- A panel on Bessie Coleman from Noisemakers: 25 Women Who Raised Their Voices & Changed the World
In the early 1920s, flight schools in the United States wouldn't admit African American women. But Bessie Coleman, born in 1892 to a Texas sharecropper, didn't let that fact stop her from becoming a pilot. She learned French and moved to France, where, in 1922, she earned her pilot's license in seven months. Returning to America, she dazzled cheering crowds with airplane stunts.
These days, we could all benefit from hearing stories of resilience. For more tales of women who persisted through adversity, check out Noisemakers: 25 Women Who Raised Their Voices & Changed the World. The book was released in February by Kazoo, a quarterly print magazine with a mission to empower girls ages 5 to 12. Dozens of artists contributed stories to the collection, including White River Junction's Center for Cartoon Studies graduates Sophie Goldstein and Lucy Knisley.
Editor Erin Bried — also founder and editor in chief of Kazoo — noted in an email to Kids VT that girls are underrepresented in children's books. She hopes that Noisemakers will give kids "a dose of courage to raise their own voices and follow their own paths, wherever those might lead."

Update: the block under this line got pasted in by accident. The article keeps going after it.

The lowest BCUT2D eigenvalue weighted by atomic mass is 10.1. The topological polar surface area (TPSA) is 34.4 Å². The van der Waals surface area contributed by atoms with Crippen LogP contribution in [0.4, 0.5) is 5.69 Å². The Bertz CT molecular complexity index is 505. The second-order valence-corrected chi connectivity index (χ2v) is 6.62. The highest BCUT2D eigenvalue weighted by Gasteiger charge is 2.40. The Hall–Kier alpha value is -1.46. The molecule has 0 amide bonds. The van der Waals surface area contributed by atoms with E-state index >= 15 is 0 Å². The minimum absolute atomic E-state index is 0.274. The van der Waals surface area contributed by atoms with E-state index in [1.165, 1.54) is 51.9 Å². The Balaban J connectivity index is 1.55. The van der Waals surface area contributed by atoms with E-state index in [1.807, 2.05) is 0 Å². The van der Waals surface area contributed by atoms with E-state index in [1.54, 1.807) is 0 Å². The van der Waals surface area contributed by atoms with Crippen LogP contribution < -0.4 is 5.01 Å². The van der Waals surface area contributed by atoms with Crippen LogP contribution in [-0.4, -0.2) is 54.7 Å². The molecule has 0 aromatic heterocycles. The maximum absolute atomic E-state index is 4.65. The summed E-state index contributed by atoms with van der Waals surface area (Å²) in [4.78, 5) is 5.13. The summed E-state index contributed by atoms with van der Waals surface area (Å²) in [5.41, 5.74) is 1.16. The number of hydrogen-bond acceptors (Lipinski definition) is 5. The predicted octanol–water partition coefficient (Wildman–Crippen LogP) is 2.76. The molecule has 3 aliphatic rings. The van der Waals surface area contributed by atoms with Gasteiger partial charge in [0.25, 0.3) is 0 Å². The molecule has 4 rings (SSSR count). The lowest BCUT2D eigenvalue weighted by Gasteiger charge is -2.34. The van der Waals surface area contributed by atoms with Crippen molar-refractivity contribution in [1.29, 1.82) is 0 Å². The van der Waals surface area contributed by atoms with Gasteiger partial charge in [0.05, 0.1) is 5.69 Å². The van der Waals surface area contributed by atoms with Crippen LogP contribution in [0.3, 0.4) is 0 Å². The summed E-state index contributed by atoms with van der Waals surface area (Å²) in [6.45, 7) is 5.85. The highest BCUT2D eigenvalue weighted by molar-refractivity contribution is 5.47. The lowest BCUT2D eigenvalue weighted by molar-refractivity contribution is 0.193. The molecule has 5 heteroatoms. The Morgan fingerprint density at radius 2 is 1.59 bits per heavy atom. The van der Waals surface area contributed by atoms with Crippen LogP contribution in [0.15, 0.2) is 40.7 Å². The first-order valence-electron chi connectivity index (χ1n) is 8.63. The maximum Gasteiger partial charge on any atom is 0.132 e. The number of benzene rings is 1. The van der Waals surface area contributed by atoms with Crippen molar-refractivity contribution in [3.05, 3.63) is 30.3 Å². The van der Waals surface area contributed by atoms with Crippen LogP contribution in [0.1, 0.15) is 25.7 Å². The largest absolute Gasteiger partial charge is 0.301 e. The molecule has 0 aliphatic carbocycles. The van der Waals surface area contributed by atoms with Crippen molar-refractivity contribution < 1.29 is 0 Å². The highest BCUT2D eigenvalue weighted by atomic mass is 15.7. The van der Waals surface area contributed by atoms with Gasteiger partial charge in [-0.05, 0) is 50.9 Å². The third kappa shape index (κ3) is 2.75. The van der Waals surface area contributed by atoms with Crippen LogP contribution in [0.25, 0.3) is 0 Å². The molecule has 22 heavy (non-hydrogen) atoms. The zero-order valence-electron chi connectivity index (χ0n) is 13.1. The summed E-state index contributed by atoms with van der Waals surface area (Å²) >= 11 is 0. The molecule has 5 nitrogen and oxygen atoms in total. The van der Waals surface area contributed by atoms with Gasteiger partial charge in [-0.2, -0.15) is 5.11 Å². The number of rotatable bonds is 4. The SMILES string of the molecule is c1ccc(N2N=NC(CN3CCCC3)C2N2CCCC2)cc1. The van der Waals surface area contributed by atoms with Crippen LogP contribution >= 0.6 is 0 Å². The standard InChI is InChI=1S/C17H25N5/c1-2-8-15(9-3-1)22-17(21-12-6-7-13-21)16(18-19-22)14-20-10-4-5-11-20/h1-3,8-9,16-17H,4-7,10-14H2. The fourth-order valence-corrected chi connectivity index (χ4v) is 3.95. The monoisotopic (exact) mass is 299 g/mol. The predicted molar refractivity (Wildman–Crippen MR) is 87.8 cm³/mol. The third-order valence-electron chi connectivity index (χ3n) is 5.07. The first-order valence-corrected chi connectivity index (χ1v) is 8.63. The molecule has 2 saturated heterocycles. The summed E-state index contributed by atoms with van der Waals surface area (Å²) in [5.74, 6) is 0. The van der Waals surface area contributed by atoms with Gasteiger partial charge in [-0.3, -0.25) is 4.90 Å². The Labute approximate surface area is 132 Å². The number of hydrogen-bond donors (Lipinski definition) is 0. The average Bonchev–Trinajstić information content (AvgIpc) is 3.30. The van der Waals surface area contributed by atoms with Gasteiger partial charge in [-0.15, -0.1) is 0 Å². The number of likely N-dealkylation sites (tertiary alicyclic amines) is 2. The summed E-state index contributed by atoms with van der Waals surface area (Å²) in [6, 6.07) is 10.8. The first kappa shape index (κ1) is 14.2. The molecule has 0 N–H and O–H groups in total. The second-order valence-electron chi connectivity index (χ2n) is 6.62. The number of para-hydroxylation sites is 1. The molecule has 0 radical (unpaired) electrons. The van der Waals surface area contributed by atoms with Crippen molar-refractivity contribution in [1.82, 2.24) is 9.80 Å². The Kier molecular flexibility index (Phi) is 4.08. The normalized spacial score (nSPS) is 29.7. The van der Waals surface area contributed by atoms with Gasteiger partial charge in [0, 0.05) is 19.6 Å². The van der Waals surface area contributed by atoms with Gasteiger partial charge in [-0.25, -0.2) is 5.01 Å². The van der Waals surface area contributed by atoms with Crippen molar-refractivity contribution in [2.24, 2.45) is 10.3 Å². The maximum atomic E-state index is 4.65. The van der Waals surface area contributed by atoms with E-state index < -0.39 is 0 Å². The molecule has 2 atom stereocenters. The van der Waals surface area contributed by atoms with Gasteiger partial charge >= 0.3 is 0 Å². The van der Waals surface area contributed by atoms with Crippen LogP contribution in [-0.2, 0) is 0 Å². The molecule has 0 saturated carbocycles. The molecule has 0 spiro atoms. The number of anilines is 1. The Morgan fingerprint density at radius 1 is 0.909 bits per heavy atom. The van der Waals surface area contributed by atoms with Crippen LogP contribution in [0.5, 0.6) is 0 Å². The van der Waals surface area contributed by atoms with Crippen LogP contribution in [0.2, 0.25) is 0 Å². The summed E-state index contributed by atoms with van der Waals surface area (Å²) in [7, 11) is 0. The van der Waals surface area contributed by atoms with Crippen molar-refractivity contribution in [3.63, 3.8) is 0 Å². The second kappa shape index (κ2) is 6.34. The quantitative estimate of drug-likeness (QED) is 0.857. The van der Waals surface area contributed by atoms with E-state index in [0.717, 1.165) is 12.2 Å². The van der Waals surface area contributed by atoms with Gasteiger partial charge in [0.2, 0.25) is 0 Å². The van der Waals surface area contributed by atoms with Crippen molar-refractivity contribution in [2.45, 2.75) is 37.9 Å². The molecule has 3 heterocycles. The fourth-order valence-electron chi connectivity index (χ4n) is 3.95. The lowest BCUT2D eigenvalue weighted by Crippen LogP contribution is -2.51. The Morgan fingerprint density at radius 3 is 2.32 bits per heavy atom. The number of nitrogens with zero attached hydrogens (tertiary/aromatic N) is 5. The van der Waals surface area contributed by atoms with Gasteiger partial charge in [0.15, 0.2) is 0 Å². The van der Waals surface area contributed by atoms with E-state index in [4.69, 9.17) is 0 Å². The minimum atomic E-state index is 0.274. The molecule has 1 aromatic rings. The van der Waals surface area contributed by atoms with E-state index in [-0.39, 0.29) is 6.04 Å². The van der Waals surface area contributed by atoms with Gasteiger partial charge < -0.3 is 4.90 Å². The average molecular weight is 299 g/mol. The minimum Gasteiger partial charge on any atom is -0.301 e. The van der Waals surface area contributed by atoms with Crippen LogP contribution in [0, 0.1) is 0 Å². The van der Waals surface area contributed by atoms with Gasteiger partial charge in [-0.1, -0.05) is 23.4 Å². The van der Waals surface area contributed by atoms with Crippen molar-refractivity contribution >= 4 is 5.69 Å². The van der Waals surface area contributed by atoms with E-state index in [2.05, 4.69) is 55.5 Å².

The collection includes well-known women such as civil rights activist Rosa Parks and first lady Eleanor Roosevelt, but it profiles lesser-known women, too. Illustrator Kiku Hughes spotlights Emily Warren Roebling, whose husband, Washington Roebling, oversaw the construction of the Brooklyn Bridge. When he was badly injured, Emily stepped in, "refined plans, oversaw construction, and managed the local politicians," writes Hughes. Emily was awarded the honor of being the first person to cross the bridge, in a horse-drawn carriage. Afterward, she attended law school and fought for the rights of women.
Goldstein, who illustrated the story of Mother Jones, said she originally didn't even know Mother Jones was a real person. The more Goldstein learned about the former schoolteacher and dressmaker who helped coordinate major labor strikes for fair wages and decent working conditions, the more she admired her.
Knisley profiled Julia Child. The renowned chef wrote 18 cookbooks but is best known for hosting a television cooking show. As episodes were filmed live, Child sometimes had to improvise with faulty equipment, like a broken stove burner. Viewers saw her failures live, too. But Knisley shows that Child's enthusiasm for cooking, eating and teaching was always evident. "If you're not going to be ready to fail," Child once proclaimed, "you're not going to learn how to cook!"
In addition to educating kids, Bried said, the book is designed to be one "kids can't put down, even at bedtime." With true-life tales of a shark whisperer and a singing spy, these pages open an imaginative world of adventure — and possibility — for kids.